Regions of Ruin is a rogue-like town builder/brawler from developers Vox Games and Gameclaw Studios, and publishers Poysky Productions, JanduSoft, and again Gameclaw Studios. Lots of work went into this strange little beautiful game, and it shows.
So the whole thing is Dwarves and I love me some classic Dwarven storytelling. This has a gorgeous pixel based Bob Ross background in every screen, with loads of soothing beautiful nature to stare at while you unleash your inner Dwarf and fight some goblin-folk. I can’t say enough good things about the music either, it’s fantastic. The swells of horns and clash of cymbals will march alongside you into battle, or inspire you as you labor to build a better world with your own calloused hands and the aid of your kin. The Dwarves in this are everything I love about Dwarf stories. Stoic, merry, beleaguered but not beaten, industrious, hardy, clever, drunk, horrifically violent, and deeply noble.
The story starts you off having just emerged from ages locked away underground. A dwarven civilization retreated under their mountains in disgust of the rest of the world. Once they decided, as a race, to rejoin the surface, they discovered it had been overrun and populated by monsters. Goblin-kind rules, and reacts to the Dwarves emergence with a declared genocide. But we Dwarves are not concerned with that, that’s just what goblins do. We’ll simply do what dwarves do.
The gameplay centers around this town you’re trying to build. It starts off as a camp to roave from while you adventure and rid the surrounding area of goblins with an axe. But the more you bring in stray Dwarves to your camp, the more it starts to resemble a town. And perhaps more in the future, I’m not all that far in yet. It wasn’t difficult to identify the core gameplay loop and fall in love enough to write it up. The story is perfectly Dwarven and engaging, and told mostly through exploration of the very fun map. I love exploring the map, and going to new places is always exciting. You get a series of quests that send you to points of interest on the map, and once you arrive the combat portion begins.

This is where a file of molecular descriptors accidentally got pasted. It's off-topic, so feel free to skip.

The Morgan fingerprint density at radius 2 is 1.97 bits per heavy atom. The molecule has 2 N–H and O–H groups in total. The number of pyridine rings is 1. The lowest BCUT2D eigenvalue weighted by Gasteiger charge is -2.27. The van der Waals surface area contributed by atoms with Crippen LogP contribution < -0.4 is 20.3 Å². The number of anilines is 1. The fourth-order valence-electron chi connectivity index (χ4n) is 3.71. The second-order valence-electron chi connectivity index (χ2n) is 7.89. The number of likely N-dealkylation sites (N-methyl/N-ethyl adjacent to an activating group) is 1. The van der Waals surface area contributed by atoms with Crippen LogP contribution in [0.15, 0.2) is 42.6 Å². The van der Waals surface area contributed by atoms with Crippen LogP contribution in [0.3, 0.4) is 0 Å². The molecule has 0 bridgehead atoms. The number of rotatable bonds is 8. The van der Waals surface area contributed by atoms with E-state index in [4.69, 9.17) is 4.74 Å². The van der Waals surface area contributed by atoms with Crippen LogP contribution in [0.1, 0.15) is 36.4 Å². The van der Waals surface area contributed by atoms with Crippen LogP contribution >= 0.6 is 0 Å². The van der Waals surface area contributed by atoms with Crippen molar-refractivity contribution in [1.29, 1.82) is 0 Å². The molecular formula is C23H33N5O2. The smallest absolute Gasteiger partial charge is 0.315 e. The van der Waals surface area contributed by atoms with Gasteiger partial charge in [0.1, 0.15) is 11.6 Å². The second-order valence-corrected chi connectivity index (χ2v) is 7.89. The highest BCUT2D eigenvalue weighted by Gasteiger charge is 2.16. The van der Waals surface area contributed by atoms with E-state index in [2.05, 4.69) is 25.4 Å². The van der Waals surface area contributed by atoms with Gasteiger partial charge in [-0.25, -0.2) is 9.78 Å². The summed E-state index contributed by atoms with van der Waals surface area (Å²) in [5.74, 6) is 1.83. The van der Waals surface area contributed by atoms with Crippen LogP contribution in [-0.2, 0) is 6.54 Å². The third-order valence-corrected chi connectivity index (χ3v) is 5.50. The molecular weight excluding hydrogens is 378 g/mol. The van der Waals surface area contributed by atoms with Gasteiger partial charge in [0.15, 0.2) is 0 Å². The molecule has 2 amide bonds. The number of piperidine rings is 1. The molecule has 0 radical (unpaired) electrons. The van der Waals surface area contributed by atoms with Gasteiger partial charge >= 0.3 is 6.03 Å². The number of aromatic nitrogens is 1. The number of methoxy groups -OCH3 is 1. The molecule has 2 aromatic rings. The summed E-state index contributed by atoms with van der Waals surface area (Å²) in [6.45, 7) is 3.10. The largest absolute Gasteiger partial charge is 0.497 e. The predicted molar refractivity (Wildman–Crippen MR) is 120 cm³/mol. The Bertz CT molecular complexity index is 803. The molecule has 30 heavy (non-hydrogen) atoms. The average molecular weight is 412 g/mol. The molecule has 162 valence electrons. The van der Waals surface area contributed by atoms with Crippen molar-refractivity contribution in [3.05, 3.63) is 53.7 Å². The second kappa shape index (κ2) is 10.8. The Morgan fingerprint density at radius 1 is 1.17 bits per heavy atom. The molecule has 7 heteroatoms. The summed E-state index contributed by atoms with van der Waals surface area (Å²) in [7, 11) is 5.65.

Combat is hectic and often difficult to fully understand what’s going on visually, at the point I’ve gotten to. I have a swarm of allies at this point and I often just wade into the sea of beards and axes, swinging away. It started off with just me, but I keep meeting these awesome Dwarves in the tavern I built and hiring them to come adventure with me. My hired-allies addiction began with just me and one shockingly stabby fellow with a cloak and dead eyes, but soon we added two lazy wizards and a cadre of others followed. Now there’s a whole back row hurling axes, loosing arrows, weaving mean spirited magics, and spitting insults at the green-skins, while a murder orgy of axes, knives, shields, and gleaming armor demarcates the latest enemy to be rolled over. Once you clear out a location, it becomes available as resources for your workers to bring back to camp and build it up with. They gather lumber, stone, cotton, leather, food, coal, and ores. Then you upgrade the town as much as you can and get new rewards like improved merchants or craftsmen. I love the gameplay loop, it’s very satisfying.
Rogue-like usually requires death to grow, and this one makes you reload a save upon death so it’s a little odd to identify it as roguelike. The real death punishment for me is losing team mates. I’ve always managed to overcome it and replace all who fall with eager and willing new recruits, but I miss them when they go. My crazy stabby friend died fighting an Orc King, it was a mighty battle and his mighty crit ability surely won us the day. This game is really good at telling these little micro stories with their characters if you choose to invest in them at that level, and I adore that manner of storytelling. It’s so organic and delightful to uncover. Every inch of this game screams of dwarven style, and it’s easy to pick up and enjoy for fifteen minutes at a time, or the occasional four hour session.
I highly recommend this gaming experience.
Joseph Phelps is a gamer and a writer. Like his reviews? Check out his books, they’re people in games kicking butts and taking names.
Also feel free to sign up for notifications with us. We always love to invite in new people!